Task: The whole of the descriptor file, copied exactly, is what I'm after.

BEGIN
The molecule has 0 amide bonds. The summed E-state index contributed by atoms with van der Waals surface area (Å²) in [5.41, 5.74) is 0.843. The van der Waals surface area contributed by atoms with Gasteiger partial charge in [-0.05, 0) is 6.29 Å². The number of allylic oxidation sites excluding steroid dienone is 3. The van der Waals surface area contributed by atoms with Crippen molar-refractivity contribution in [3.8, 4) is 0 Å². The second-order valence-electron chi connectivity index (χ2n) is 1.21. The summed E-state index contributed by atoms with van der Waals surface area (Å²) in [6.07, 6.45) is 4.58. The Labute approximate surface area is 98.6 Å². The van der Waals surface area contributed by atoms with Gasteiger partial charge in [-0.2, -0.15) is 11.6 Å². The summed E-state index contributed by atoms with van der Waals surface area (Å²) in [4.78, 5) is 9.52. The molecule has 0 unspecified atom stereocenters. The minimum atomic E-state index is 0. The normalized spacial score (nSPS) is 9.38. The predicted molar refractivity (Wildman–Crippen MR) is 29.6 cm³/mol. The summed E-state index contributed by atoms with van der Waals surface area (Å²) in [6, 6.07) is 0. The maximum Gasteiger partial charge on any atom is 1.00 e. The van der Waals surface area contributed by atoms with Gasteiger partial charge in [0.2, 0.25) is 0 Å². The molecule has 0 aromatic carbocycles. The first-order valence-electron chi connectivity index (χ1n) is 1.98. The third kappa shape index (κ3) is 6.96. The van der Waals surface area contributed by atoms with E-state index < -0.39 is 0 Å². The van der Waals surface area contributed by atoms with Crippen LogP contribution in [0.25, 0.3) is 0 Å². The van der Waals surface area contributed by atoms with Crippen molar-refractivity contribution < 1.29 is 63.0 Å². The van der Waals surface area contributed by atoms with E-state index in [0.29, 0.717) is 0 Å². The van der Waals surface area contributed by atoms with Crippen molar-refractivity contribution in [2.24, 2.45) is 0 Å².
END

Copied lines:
The molecule has 0 amide bonds. The summed E-state index contributed by atoms with van der Waals surface area (Å²) in [5.41, 5.74) is 0.843. The van der Waals surface area contributed by atoms with Gasteiger partial charge in [-0.05, 0) is 6.29 Å². The number of allylic oxidation sites excluding steroid dienone is 3. The van der Waals surface area contributed by atoms with Crippen molar-refractivity contribution in [3.8, 4) is 0 Å². The second-order valence-electron chi connectivity index (χ2n) is 1.21. The summed E-state index contributed by atoms with van der Waals surface area (Å²) in [6.07, 6.45) is 4.58. The Labute approximate surface area is 98.6 Å². The van der Waals surface area contributed by atoms with Gasteiger partial charge in [-0.2, -0.15) is 11.6 Å². The summed E-state index contributed by atoms with van der Waals surface area (Å²) in [4.78, 5) is 9.52. The molecule has 0 unspecified atom stereocenters. The minimum atomic E-state index is 0. The normalized spacial score (nSPS) is 9.38. The predicted molar refractivity (Wildman–Crippen MR) is 29.6 cm³/mol. The summed E-state index contributed by atoms with van der Waals surface area (Å²) in [6, 6.07) is 0. The maximum Gasteiger partial charge on any atom is 1.00 e. The van der Waals surface area contributed by atoms with Gasteiger partial charge in [0.2, 0.25) is 0 Å². The molecule has 0 aromatic carbocycles. The first-order valence-electron chi connectivity index (χ1n) is 1.98. The third kappa shape index (κ3) is 6.96. The van der Waals surface area contributed by atoms with E-state index < -0.39 is 0 Å². The van der Waals surface area contributed by atoms with Crippen LogP contribution in [0.25, 0.3) is 0 Å². The van der Waals surface area contributed by atoms with Crippen molar-refractivity contribution < 1.29 is 63.0 Å². The van der Waals surface area contributed by atoms with E-state index in [0.29, 0.717) is 0 Å². The van der Waals surface area contributed by atoms with Crippen molar-refractivity contribution in [2.24, 2.45) is 0 Å².